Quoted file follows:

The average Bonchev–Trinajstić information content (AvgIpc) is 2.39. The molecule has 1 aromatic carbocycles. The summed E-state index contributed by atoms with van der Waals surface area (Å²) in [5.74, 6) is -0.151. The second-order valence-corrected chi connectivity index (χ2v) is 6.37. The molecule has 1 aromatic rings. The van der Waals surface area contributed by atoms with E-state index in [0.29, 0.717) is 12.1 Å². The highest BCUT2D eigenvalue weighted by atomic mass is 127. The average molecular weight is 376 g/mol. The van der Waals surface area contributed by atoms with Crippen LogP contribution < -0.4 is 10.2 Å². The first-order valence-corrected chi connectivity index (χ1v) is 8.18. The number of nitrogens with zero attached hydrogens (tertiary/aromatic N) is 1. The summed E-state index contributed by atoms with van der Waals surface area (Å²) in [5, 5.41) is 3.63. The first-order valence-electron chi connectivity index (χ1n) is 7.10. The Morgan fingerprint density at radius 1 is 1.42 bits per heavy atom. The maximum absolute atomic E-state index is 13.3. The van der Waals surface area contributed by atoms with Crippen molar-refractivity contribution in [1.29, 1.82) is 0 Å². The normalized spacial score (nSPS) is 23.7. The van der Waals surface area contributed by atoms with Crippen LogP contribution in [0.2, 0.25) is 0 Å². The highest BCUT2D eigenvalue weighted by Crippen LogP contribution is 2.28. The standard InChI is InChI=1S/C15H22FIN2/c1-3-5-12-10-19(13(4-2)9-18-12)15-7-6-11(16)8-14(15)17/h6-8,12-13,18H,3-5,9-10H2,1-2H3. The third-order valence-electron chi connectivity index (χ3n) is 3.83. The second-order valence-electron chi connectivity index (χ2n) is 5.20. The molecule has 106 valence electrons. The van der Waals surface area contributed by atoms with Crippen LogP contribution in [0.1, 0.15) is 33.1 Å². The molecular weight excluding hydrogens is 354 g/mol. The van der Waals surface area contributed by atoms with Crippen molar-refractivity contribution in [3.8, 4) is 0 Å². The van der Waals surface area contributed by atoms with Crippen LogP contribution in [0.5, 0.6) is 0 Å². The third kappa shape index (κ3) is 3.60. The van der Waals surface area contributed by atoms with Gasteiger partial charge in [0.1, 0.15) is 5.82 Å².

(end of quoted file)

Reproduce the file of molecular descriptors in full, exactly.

The average Bonchev–Trinajstić information content (AvgIpc) is 2.39. The molecule has 1 aromatic carbocycles. The summed E-state index contributed by atoms with van der Waals surface area (Å²) in [5.74, 6) is -0.151. The second-order valence-corrected chi connectivity index (χ2v) is 6.37. The molecule has 1 aromatic rings. The van der Waals surface area contributed by atoms with E-state index in [0.29, 0.717) is 12.1 Å². The highest BCUT2D eigenvalue weighted by atomic mass is 127. The average molecular weight is 376 g/mol. The van der Waals surface area contributed by atoms with Crippen LogP contribution < -0.4 is 10.2 Å². The first-order valence-corrected chi connectivity index (χ1v) is 8.18. The number of nitrogens with zero attached hydrogens (tertiary/aromatic N) is 1. The summed E-state index contributed by atoms with van der Waals surface area (Å²) in [5, 5.41) is 3.63. The first-order valence-electron chi connectivity index (χ1n) is 7.10. The Morgan fingerprint density at radius 1 is 1.42 bits per heavy atom. The maximum absolute atomic E-state index is 13.3. The van der Waals surface area contributed by atoms with Crippen molar-refractivity contribution in [1.29, 1.82) is 0 Å². The normalized spacial score (nSPS) is 23.7. The van der Waals surface area contributed by atoms with Crippen LogP contribution in [0.2, 0.25) is 0 Å². The highest BCUT2D eigenvalue weighted by Crippen LogP contribution is 2.28. The standard InChI is InChI=1S/C15H22FIN2/c1-3-5-12-10-19(13(4-2)9-18-12)15-7-6-11(16)8-14(15)17/h6-8,12-13,18H,3-5,9-10H2,1-2H3. The third-order valence-electron chi connectivity index (χ3n) is 3.83. The second-order valence-electron chi connectivity index (χ2n) is 5.20. The molecule has 106 valence electrons. The van der Waals surface area contributed by atoms with Crippen LogP contribution in [0.1, 0.15) is 33.1 Å². The molecular weight excluding hydrogens is 354 g/mol. The van der Waals surface area contributed by atoms with Crippen molar-refractivity contribution in [3.8, 4) is 0 Å². The van der Waals surface area contributed by atoms with Crippen LogP contribution in [0.5, 0.6) is 0 Å². The third kappa shape index (κ3) is 3.60. The van der Waals surface area contributed by atoms with Gasteiger partial charge in [0.1, 0.15) is 5.82 Å².